Before your chicks arrive

  • Ensure the brooder house is thoroughly cleaned and disinfected.
  • Ensure the brooder house is draft free, rodent free and inaccessible to wild birds.
  • Bedding – Cover the brood area with clean, dry, mold free bedding, (preferably wood shavings), to a minimum of 10 cm. Chicks lose the majority of their body heat through their feet, so their bedding must be warm and insulating. It must also provide them with firm footing to avoid spraddled legs.
  • Brooder Guard – Place brooder guard around the starting area to keep the chicks close to the heat, feed, and water, and to prevent straying, huddling and chilling.
  • Heat – Provide a heat source, preferably more than one, at approximately 40-50 cm above floor level. Start the chicks at 30°-32°C, measuring the temperature at 5 cm above floor level. If the chicks are huddling, they require more heat, if they are panting and listless, they require less heat. Make sure the pen area is heated and brought to temperature at least 12 hours before arrival to ensure that all areas of the pen are at suitable temperatures.
  • Feed – Check with your local feed supplier for a feeding program. Provide fresh high quality chick starter. Provide enough feeding space that each chick has access to the feed and does not have to travel more than 2 meters to find feed.
  • Water – Provide a minimum of 1 water fount for every 50 chicks, enough water so that every chick can drink at once, and does not have to travel more than 2 meters. Make sure the water is fresh, clean and at room temperature. Do not allow the water to run out. It is a good idea to add a booster to the water, although not imperative. Ensure the dosage level is correct.
  • Lighting – Provide continuous light for the first 3 days from a source separate to the heat lamps.
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Picking up your chicks

  • Move your chicks from their pick-up point into a warm vehicle as quickly as possible, taking care to avoid drafts.
  • Move them into the brooding pen as quickly as possible, again taking care to avoid drafts.
  • Observe the chicks after placement to be sure all of them find feed and water, and appear comfortable.
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After the chicks arrival: the first week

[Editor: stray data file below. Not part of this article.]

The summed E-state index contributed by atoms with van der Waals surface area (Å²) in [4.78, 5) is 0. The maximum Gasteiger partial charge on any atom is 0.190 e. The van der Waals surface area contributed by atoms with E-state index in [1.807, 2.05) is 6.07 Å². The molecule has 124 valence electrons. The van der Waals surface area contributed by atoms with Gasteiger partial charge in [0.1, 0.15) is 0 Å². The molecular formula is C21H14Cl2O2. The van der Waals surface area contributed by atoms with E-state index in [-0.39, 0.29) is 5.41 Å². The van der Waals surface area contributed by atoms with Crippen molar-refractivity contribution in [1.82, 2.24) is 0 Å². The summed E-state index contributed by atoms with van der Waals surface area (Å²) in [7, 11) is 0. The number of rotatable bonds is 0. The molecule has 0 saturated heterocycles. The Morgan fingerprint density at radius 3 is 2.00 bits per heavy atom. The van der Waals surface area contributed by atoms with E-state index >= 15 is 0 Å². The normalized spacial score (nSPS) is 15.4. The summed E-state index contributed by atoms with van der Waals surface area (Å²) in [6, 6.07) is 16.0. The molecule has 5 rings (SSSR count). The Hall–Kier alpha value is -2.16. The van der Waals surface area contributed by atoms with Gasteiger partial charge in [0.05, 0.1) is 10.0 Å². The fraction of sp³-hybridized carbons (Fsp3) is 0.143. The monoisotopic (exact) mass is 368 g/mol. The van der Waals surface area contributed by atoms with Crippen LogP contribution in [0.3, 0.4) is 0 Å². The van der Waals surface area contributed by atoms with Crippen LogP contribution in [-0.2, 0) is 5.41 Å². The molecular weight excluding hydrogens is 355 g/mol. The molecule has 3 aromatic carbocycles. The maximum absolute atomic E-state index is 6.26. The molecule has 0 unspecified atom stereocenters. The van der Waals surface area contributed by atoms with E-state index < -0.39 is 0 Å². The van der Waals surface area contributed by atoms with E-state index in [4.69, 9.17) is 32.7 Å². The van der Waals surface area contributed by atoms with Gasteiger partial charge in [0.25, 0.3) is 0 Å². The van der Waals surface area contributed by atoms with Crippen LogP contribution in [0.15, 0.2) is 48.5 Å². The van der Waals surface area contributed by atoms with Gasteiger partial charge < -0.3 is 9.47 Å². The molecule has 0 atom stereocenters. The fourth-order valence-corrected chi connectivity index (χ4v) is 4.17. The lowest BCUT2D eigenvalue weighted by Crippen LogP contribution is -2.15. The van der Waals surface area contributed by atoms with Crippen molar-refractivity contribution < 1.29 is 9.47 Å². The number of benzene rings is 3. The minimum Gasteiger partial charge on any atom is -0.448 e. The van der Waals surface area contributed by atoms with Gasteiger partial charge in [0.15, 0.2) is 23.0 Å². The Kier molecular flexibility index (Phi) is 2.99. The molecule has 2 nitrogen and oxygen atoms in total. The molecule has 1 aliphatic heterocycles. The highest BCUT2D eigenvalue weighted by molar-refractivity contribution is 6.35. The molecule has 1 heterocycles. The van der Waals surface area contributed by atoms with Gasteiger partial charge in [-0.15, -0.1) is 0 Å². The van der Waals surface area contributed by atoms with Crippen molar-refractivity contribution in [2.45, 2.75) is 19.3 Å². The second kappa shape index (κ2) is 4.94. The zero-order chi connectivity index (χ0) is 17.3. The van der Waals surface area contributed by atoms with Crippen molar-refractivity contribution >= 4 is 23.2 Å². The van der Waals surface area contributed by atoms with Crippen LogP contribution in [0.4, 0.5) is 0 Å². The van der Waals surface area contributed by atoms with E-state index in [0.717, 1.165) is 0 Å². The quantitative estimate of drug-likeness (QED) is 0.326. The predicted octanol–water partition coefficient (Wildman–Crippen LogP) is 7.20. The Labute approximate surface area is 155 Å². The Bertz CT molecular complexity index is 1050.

• Follow the above instructions for the first week, as well as:
  • Gradually move the brooder guard back, totally discarding it by the end of the first week.
  • After 3 days, start to restrict the light to a natural day and night routine. If heat lamps are your heat source they must remain on, and red heat lamps are recommended. Restricting light reduces cannibalism and regulates feed consumption, which reduces heart attacks and leg problems.
  • Gradually reduce the heat by 3°C to 27°-29°C by the end of the first week.
  • Ensure your footwear, clothing and hands are clean before entering the brooder house to help keep diseases out.
  • Provide your chicks with a lot of tender loving care, and a good dose of common sense.
  • Bedding – Ensure bedding stays dry to avoid ammonia and leg problems. If it becomes wet, replace it with dry bedding.
  • Heat – Continue to gradually reduce the heat by 2° to 3°C each week until you reach 21° to 22°C at the end of the sixth week.
  • Feed – Continue to follow your local feed supplier’s program. Keep in mind that restricting feed will reduce heart attacks and leg problems (especially in cockerels). Your chickens will take a few days longer to get to your desired weight, but they will get there with reduced mortality.
  • Water – Continue to ensure that your chickens have a continuous supply of fresh, clean water.
  • Lighting – Whenever possible, continue with a restricted light program.
  • Ventilation – Ensure proper ventilation to provide a good supply of fresh air, as well as to remove ammonia and any other odors. It will also help to keep the bedding dry. Be careful to avoid drafts.
  • Floor space – Provide a minimum of 1 square meter for every 4 chickens. Ensure adequate space to avoid cannibalism and to allow your chickens to reach their full potential.
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